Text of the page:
Size Doesn’t Matter – Tiny eBank Beats Big Banks in Website Usability

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When it comes to online banking, a new study shows that small banks can be every bit as effective as the biggies in attracting new business. eBank, with only $145 million in assets scored ahead of 12 other banks ranging in size from Bank of America’s $1.38 trillion to $3 billion Intrust when users tested the websites for ease of researching and applying for bank accounts online.

When it comes to online banking, a new study shows that small banks can be every bit as effective as the biggies in attracting new business. eBank, with only $145 million in assets scored ahead of 12 other banks ranging in size from Bank of America’s $1.38 trillion to $3 billion Intrust when users tested the websites for ease of researching and applying for bank accounts online.

“Since eBank relies on the Web it’s not surprising that they’ve put a lot of effort into good usability and design,” says Web Mystery Shoppers International president Tema Frank. “In some ways it is easier for a small bank, since their offerings are more limited than those at huge companies like Bank of America. They don’t have to figure out how to cram in a ton of information. For a big bank, Bank of America does exceptionally well.”

The study found no correlation, positive or negative, between bank size and website effectiveness. “That means even banks with small budgets can compete effectively online if they focus on website usability,” said Ms. Frank.

Other key findings:

1. People use the Internet to decide where to bank. 77% of the testers had previously visited other bank websites, and 68% had previously researched opening an account in the Internet. 51% are willing to open a bank account online. Banks that neglect their online channel will lose business.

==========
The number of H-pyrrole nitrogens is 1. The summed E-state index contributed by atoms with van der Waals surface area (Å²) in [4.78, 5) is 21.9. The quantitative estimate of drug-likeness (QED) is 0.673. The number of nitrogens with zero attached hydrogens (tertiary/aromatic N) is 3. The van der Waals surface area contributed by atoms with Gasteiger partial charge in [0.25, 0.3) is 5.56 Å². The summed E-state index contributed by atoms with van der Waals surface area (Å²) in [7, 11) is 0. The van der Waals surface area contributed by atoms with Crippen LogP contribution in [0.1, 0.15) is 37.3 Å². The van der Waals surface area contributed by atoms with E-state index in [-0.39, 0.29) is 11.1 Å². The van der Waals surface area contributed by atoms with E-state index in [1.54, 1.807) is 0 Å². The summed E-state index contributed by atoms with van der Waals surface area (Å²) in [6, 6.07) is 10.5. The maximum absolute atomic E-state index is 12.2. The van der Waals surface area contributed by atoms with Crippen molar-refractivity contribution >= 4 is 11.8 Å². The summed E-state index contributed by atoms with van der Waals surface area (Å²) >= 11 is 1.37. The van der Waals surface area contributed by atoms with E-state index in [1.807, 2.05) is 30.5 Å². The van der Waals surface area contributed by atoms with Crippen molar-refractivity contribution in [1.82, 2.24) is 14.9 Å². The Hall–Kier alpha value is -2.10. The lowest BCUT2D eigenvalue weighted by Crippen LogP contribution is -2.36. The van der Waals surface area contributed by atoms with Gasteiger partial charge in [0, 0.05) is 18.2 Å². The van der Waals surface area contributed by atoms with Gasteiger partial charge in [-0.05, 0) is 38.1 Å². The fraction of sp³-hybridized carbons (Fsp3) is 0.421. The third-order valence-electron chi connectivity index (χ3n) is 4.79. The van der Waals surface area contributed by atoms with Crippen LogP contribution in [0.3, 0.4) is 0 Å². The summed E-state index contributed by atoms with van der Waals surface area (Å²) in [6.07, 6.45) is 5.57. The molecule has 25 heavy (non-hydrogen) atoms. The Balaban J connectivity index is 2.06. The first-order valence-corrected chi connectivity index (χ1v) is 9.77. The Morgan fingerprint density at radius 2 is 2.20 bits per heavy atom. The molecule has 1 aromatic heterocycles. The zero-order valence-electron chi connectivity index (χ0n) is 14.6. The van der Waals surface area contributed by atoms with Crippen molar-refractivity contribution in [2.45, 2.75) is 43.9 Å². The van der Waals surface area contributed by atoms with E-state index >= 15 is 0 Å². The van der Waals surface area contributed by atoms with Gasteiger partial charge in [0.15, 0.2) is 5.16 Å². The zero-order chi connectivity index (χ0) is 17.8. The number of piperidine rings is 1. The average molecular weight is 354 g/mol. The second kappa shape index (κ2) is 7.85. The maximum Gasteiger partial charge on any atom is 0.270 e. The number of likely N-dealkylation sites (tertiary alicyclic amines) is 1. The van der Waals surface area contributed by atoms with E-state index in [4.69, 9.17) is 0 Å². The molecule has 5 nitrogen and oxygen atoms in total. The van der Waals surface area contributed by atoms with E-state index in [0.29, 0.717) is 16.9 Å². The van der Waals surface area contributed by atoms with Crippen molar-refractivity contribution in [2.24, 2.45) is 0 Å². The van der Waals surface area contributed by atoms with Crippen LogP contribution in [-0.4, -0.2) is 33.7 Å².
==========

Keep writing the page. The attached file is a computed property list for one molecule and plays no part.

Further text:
2. Great home pages are necessary, but not sufficient, for winning business. While 100% of the testers at Bank of America and Citizen’s Bank said they would continue past the home page if they were looking for a new bank, results at other banks ranged as low as 69%. The top sites may benefit from overall brand familiarity, but the research shows that the initial willingness to continue does not always translate into the top overall satisfaction scores.

3. Don’t get too creative. People expect, for instance, the word “search” beside a search box. Using other words to describe it prevents many users from realizing that there is a search function.

4. Too many errors. The number of people getting errors while they used the sites ranged from 0 to 76%, with an average of 27%. Not surprisingly, sites that did not take online applications typically had fewer errors, but Intrust, which does take online applications, only had 3% reporting errors.

287 Web Mystery Shoppers® residing in the U.S. participated in this study (average of 22/site). They tested the following sites between February 8 – 15, 2006: associatedbank.com, bankofamerica.com, bbandt.com, citizensbank.com, comerica.com, ebank.com, firstcitizens.com, intrustbank.com, key.com, lasallebank.com, peoples.com, suntrust.com and wachovia.com.

The Executive Summary of the report is available free at http://www.webmysteryshoppers.com/pages/040rese.html.

Web Mystery Shoppers International Inc. helps companies Convert Clickers into Customers™. It pays testers who match the client’s target market to test the web site from their own computers, thus providing insight not only about the web site, but about differences in user perception based on variables like computer and browser systems and Internet experience. http://www.webmysteryshoppers.com

Contact:

Tema Frank

President, Web Mystery Shoppers International Inc.

Toll-free: 1-866-211-7027

Tel: (780) 444-5645

Cell: (780) 945-7345

http://www.webmysteryshoppers.com

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